The Vatican estimated about 100,000 took part in the Rome event, making it one of the largest rallies in the West against proposed U.S.-led military action against the Syrian regime following the Aug. 21 chemical weapons attack near Damascus.
Francis spent most of the vigil in silent prayer, but during his speech he issued a heartfelt plea for peace, denouncing those who are "captivated by the idols of dominion and power" and destroy God's creation through war.
"This evening, I ask the Lord that we Christians, and our brothers and sisters of other religions and every man and woman of good will, cry out forcefully: Violence and war are never the way to peace!" he said.
"May the noise of weapons cease!" he said. "War always marks the failure of peace, it is always a defeat for humanity."
In Damascus, a few dozen Syrian Christians attended a service in the al-Zaytoun Church, joining Francis' invitation for a global participation in the day of fasting and prayer and to oppose outside military intervention in the conflict.
Greek Catholic Patriarch Gregorios III Laham of Antioch and All East presided, saying most countries supported a political solution to the crisis in Syria and few wanted military action. "This is the start of the victory," he told the Damascus faithful. "No to war. Yes for peace."
In Washington, at least 150 protesters picketed in front of the White House and marched to Capitol Hill to voice their opposition to a U.S. military strike in Syria. Anti-war protests were also held in other U.S. cities, including one in New York City's Times Squares and a prayer vigil in Boston that echoed Saturday's massive gathering at the Vatican.
Medea Benjamin, a founder of the anti-war group Code Pink, said a cross-section of Americans, many of whom disagree on a variety of issues, are united against military intervention.
"We have suddenly found ourselves united as Americans, overwhelmingly saying we will not let you drag us into another war," Benjamin shouted into a megaphone in front of the White House.
Francis announced the day of fasting and prayer Sept. 1, alarmed at the acceleration of U.S. threats to strike Syria after the chemical weapons attack.
Since then, the Vatican has ramped up its peace message, summoning ambassadors for a briefing by the Holy See foreign minister this week. Francis appealed directly to world powers at the Group of 20 meeting in Russia, urging them to abandon the "futile pursuit" of a military solution in Syria and work instead for a negotiated settlement.
Bishops around the world joined Francis in the daylong fast and organized similar vigils in their home dioceses. In Francis' native Argentina, human rights and religious groups held a vigil in Buenos Aires' Plaza de Mayo and in cities across the country. Vatican Radio reported similar initiatives were taking place throughout Italy, in Cuba and elsewhere. Even the grand mufti of Damascus, who thanked the pope for his initiative in a letter earlier this week, invited Muslims to join the fast in solidarity.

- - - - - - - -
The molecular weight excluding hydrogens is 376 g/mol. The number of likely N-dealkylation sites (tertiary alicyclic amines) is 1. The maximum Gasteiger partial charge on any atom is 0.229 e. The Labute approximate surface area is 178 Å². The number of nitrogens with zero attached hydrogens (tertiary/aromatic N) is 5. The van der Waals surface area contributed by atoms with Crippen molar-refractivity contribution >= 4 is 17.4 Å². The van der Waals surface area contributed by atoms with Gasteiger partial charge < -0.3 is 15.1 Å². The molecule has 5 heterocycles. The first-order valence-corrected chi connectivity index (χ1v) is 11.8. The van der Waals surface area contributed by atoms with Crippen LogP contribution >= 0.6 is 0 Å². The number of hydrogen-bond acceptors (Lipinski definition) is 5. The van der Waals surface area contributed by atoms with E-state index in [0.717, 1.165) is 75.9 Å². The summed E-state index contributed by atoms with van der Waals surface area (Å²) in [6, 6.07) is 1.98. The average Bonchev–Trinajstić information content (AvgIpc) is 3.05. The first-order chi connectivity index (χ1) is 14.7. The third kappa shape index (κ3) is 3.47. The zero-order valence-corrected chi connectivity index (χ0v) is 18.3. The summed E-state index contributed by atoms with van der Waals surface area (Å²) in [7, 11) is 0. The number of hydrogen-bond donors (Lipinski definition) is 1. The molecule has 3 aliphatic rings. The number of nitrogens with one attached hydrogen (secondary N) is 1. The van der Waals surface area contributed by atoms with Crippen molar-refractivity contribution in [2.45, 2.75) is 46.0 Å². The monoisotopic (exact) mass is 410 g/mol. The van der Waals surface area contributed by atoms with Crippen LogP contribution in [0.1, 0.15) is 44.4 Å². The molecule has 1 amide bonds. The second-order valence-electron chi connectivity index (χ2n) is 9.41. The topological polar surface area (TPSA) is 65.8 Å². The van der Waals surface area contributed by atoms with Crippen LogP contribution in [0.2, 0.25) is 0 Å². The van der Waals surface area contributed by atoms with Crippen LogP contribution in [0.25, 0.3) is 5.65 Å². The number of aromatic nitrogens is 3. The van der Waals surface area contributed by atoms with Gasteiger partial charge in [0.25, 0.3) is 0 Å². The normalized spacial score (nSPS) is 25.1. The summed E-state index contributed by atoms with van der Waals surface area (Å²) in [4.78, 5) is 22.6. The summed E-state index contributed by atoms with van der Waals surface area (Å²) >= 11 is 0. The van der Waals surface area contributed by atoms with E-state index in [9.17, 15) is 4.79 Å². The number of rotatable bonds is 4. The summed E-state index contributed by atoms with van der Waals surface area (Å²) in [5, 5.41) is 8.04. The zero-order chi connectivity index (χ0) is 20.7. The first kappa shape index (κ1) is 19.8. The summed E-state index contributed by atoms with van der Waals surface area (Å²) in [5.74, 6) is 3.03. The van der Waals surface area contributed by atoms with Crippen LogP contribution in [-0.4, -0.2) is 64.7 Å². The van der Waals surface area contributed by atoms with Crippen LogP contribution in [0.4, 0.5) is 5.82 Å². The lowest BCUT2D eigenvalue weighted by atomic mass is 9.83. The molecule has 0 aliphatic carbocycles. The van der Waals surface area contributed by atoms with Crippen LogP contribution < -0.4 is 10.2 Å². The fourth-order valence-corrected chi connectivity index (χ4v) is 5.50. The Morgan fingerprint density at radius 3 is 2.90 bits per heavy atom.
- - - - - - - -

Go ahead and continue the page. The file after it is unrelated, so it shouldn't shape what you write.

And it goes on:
Vatican officials have stressed that Saturday's event was religious, not political. But the gathering nevertheless took on the air of an anti-war rally, with protesters holding up Syrian flags and banners in the square reading "Don't attack Syria" and "Obama you don't have a dream, you have a nightmare." A few rainbow "Peace" flags fluttered in the breeze.
But by the time the vigil got underway, the posters and flags had mainly disappeared as a more religious tone took over, with leaders from a variety of Christian and non-Christian denominations joining cardinals, politicians and ordinary folk for the evening of prayer, hymns and meditation.
"This is already a success, the fact that all of us are here, Hindus, Christians, Buddhists, atheists," a Hindu believer named Anata said. Pilgrims "made an effort to fast, not to do many things, and come here from all over Italy and Europe. This is already a success."
The pope entered the square from the basilica steps, foregoing his usual high-spirited drive through in his open car - an indication of the sobriety of the evening, which capped a day of fasting for the pontiff.
The 76-year-old pope held up well throughout the four hours - lasting longer than many who by the vigil's 11 p.m. conclusion had already gone home. He thanked those who had stayed to the end for their company, and wished them a good night's sleep.
The peace vigil marked something of a novelty for the Vatican: Nothing of its kind has ever taken place in St. Peter's Square, though popes past have participated in daylong peace prayers in places like Assisi, known for its peace-loving native son and the pope's namesake, St. Francis.
That's not to say popes haven't taken vigorous anti-war positions in the past: Pope Paul VI famously uttered the words "War never again, never again war" at the United Nations in 1965 as the Vietnam War raged, a refrain that has been repeated by every pope since. Pope John Paul II sent an envoy to President George W. Bush on the eve of the 2003 U.S.-led invasion of Iraq urging him to stand down - to no avail.
Francis has condemned the use of chemical weapons in Syria, but has been careful not to lay blame on any one side, exhorting world leaders instead to focus on the plight of Syrian civilians and the need in general to end the violence.
Other church officials, both at the Vatican and in dioceses, have been more pointed in their criticism of any internationalization of the conflict, saying U.S.-French military strikes will only exacerbate the situation for civilians, particularly Christian minorities. Based on reporting by The Associated Press.
Chief News Editor: Sol Jose Vanzi